To view each dance individually, please click on the name of the dance, or simply scroll down the window.

 

Kartuli

Acharuli Khonga
Khorumi Simdi
Partsa Karachokheli
Kazbeguri Kintouri
Khandjluri Davluri
Khevsuruli Samaia
Mtiuluri Jeirani

Picture of Tengiz Sukhishvili

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kartuli1 copy.jpg (18960 bytes) Kartuli - The dance Kartuli many times reminds the audience of a wedding . Kartuli is a truly romantic dance. It is performed by a dance couple and incorporates the softness and gracefulness of a woman and dignity and love of a man. It shows that even in love, men uphold their respect and manners by not touching the woman and maintaining a certain distance from her. The man’s eyes are always focused on his woman partner as if she was the only being in the whole world. Furthermore, at all times, man’s upper body stays motionless. On the other hand, the woman keeps her eyes downcast at all times and glides on the rough floor as a swan on the smooth surface of a lake. The utmost skill, which is necessary to perform Kartuli, has earned the dance a reputation of one of the most difficult dances. There were only a few great performers of Kartuli. Some of these are Nino Ramishvili and Iliko Sukhishvili, and Iamze Dolaberidze and Pridon Sulaberidze.                                                                       arrw18a.gif (262 bytes)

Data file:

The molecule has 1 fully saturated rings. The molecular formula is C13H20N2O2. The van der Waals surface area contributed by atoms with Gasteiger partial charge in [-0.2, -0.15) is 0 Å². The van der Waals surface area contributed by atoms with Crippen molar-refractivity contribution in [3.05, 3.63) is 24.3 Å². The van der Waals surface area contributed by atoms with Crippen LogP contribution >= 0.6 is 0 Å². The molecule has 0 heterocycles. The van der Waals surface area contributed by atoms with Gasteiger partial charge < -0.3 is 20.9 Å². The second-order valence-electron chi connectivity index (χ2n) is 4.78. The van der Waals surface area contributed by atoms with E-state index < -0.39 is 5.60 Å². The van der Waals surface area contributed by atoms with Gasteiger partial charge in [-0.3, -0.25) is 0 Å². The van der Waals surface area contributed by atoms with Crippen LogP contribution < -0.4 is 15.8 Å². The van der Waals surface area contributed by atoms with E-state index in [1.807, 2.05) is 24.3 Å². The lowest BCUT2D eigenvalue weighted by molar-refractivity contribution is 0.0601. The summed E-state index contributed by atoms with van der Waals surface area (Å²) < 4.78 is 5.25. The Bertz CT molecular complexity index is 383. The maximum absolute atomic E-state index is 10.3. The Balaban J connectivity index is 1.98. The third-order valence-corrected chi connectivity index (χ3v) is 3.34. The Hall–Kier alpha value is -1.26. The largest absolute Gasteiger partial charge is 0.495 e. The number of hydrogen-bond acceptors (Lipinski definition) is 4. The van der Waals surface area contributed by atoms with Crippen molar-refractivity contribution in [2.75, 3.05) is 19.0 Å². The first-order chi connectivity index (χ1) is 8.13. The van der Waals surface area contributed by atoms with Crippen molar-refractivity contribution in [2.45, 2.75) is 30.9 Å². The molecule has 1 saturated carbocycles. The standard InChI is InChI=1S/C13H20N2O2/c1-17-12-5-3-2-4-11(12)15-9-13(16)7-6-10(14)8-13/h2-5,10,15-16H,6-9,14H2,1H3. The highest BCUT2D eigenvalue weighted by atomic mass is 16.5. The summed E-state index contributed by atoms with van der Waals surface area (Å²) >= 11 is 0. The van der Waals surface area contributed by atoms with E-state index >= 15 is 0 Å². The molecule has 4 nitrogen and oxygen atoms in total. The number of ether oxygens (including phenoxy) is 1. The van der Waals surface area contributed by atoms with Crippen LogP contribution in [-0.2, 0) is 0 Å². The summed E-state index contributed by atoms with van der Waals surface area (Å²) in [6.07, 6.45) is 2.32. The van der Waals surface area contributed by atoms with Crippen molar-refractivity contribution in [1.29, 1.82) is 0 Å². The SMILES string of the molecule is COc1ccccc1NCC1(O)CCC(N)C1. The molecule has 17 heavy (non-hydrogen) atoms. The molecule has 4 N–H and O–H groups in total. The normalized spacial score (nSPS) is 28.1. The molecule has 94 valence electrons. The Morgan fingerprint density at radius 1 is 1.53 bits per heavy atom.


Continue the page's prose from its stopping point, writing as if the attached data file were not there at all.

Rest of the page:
khorumi copy.jpg (17484 bytes) Khorumi – This war dance has originated in the region of Achara, which is located in the southwestern region of Georgia. The dance was originally performed by only a few man. However, over time it has grown in scale. In today’s version of Khorumi, thirty or forty dancers can participate. Although the number of performers changed, the content of the dance is still the same. The dance brings to life Georgian army of the past centuries. A few men who are searching the area for a campsite and enemy camps perform the initial "prelude" to the dance. Afterwards, they call the army onto the battlefield. The exit of the army is quite breathtaking. Its strength, simple but distinctive movements and the exactness of lines create a sense of awe on stage. The dance incorporates in itself the themes of search, war, and the celebration of victory as well as courage and glory of Georgian soldiers. Since Georgia has seen many wars throughout its history, Khorumi is a call from the past and reminds us that in order to have peace, we must have war.